"Until recently, publishing options for artists, unless funded by dealers, publishers, grants, or trust funds, have been limited. In theory, book projects were aimed at bypassing the gallery system to the artist’s economic advantage, but in practice, the need for outside funding simply added another gatekeeper. Artists who chose to finance the production of books on their own were limited in terms of print quality and print-run, both of which must be fairly high for stores specializing in artist books, like Printed Matter, to accept them for distribution...." Read more.

New Haven Open Studios: Thanks for inviting me

I went to New Haven's City-Wide Open Studios last weekend, and posted a few images at Connecticut Art Scene. I'm not part of the New Haven art world, and I have only been to one New Haven open studio event several years ago, so I had no idea what a vast and controversial event it had become. I thought I could see it all on a Sunday afternoon. Too bad I didn't set aside more time because I'm sure there's a slew of interesting studios and shows that I missed. Read more.

October 9, 2008

Joseph Goldberg: Blowtorched encaustics

Veteran painter Joseph Goldberg has a show of new work at Greg Kucera this month. According to Regina Hackett in the Seattle P-I, Goldberg is one of "the country's first wave of encaustic painters, binding beeswax to linen with industrial heat and pressing powdered pigments into the still-warm surfaces, articulating his forms with a palette knife, a brush and his fingers....In his new work, Goldberg moves past his old touchstones to find the form for his feelings about space itself. The brushy whites in 'Rain' (48 inches square) are meant as moonlight. As he painted them, he 'wanted to be the moonlight coming down, crashing through the black trees.... A painting is an experiment that suggests other experiments. When I'm working, the painting is the space around me. If I could paint mystery, I would.'" Goldberg's partner Susan Skilling is also a painter.

"Joseph Goldberg: Encaustic Paintings," Greg Kucera Gallery, Seattle, WA. Through Nov. 8.

October 8, 2008

Hrag's photo tour of DUMBO open studios

At the ArtCal Zine, check out Hrag Vartanian's slide show of the 2008 Art Under the Bridge festival in Brooklyn's DUMBO (Down Under Manhattan Bridge Overpass) neighborhood. "From Smack Mellon to the Triangle Arts Workshop, from artist studios to loading dock installations: DUMBO was decked out for its role as one of Brooklyn's premier art festivals: the 2008 Art Under the Bridge weekend. While I got to see a healthy chunk of what was on display, I kept overhearing people talk about cool things I missed like the performance artist who bartered objects with the public or the artist who unfurled a blanket on the rocky shores of the East River. It was a rainy day under the Manhattan Bridge but no one seemed to notice."

October 6, 2008

Why doesn't activist art reflect our complex reality?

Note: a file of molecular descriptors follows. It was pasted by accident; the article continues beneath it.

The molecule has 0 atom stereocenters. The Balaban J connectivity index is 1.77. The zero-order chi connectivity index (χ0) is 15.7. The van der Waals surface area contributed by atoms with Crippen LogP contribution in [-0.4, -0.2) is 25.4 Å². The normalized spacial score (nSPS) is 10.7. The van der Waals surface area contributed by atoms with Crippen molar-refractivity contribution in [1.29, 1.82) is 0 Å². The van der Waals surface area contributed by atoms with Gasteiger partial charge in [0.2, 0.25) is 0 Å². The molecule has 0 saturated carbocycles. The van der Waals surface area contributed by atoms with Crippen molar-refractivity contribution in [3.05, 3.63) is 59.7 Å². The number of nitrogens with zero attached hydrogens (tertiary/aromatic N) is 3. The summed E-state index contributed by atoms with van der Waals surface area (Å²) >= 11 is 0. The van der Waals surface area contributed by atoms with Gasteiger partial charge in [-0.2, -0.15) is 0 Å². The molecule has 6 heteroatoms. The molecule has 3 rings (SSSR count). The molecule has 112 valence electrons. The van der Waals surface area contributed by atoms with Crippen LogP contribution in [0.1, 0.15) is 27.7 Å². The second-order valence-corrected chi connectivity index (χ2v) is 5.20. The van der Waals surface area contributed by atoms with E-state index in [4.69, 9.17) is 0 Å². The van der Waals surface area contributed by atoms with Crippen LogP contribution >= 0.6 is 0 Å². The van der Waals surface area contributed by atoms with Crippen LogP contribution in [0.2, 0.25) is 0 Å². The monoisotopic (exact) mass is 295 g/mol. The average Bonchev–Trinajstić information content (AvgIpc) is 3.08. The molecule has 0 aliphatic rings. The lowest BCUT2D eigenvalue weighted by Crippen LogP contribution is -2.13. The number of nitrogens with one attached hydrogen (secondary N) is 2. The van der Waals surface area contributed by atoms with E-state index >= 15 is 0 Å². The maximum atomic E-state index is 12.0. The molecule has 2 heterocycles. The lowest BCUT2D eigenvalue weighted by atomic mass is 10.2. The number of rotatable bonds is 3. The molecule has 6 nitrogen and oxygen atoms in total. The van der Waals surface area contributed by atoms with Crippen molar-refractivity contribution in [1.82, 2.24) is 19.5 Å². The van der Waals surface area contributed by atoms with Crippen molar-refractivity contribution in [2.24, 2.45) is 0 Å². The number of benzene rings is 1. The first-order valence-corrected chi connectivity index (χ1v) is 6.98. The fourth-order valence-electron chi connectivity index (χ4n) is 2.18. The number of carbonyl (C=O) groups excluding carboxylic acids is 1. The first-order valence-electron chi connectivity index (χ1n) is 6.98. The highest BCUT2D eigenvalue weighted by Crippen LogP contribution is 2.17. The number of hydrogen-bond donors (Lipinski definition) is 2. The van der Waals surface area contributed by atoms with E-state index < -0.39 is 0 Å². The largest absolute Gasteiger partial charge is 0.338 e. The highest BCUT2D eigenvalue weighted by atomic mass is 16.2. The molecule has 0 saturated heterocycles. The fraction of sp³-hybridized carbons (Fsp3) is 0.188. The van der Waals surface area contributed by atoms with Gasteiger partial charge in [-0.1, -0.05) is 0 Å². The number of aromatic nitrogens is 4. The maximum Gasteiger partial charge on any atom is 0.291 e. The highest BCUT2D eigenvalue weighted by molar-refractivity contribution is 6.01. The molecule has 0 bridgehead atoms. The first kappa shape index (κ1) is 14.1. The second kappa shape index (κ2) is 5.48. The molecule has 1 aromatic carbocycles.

In New York, Jerry Saltz suggests that activist artists like Martha Rosler should stop recycling the well-worn tropes from the 1960s, move beyond the simplistic polarities of earlier political art, and begin to address our complex, contemporary reality with deeper insight and more nuance. "In the late sixties, Martha Rosler became known for a so-so series of collages titled 'Bringing the War Home: House Beautiful.' She juxtaposed images of models, home décor, and the Vietnam War: A Vietnamese woman carried a bleeding baby in an unsullied American home, housewives dutifully cleaned battlefields, and so on....Four decades later, Rosler turns out not to have changed the look of her own work at all. In 'Great Power,' her current skin-deep effort at Mitchell-Innes & Nash, Rosler tries to turn back the clock to her glory days, essentially remaking the Vietnam series.... Rosler’s show is simply mediocre. What it points to, however, is far worse and more widespread. Too many younger artists, critics, and curators are fetishizing the sixties, transforming the period into a deformed cult, a fantasy religion, a hip brand, and a crippling disease. A generation is caught in a Freudian death spiral and seems unable to escape the ridiculous idea that in order for art to be political it has to hark back to the talismanic hippie era—that it must create a revolution. It is sophistry to think that everything relates to Europe and America in 1968. The very paradigm of revolution, of right versus wrong, good versus bad, is a relic with no bearing on the present. Yet artists, exhibitions, and curators valorize the sixties. People who wrote about these artists 30 years ago still write about them in the same ways, often for the same magazines. Their students and imitators are doing the same—writing about artists, sometimes the same ones, in the same ways their teachers did. Often for the same magazines." Read more.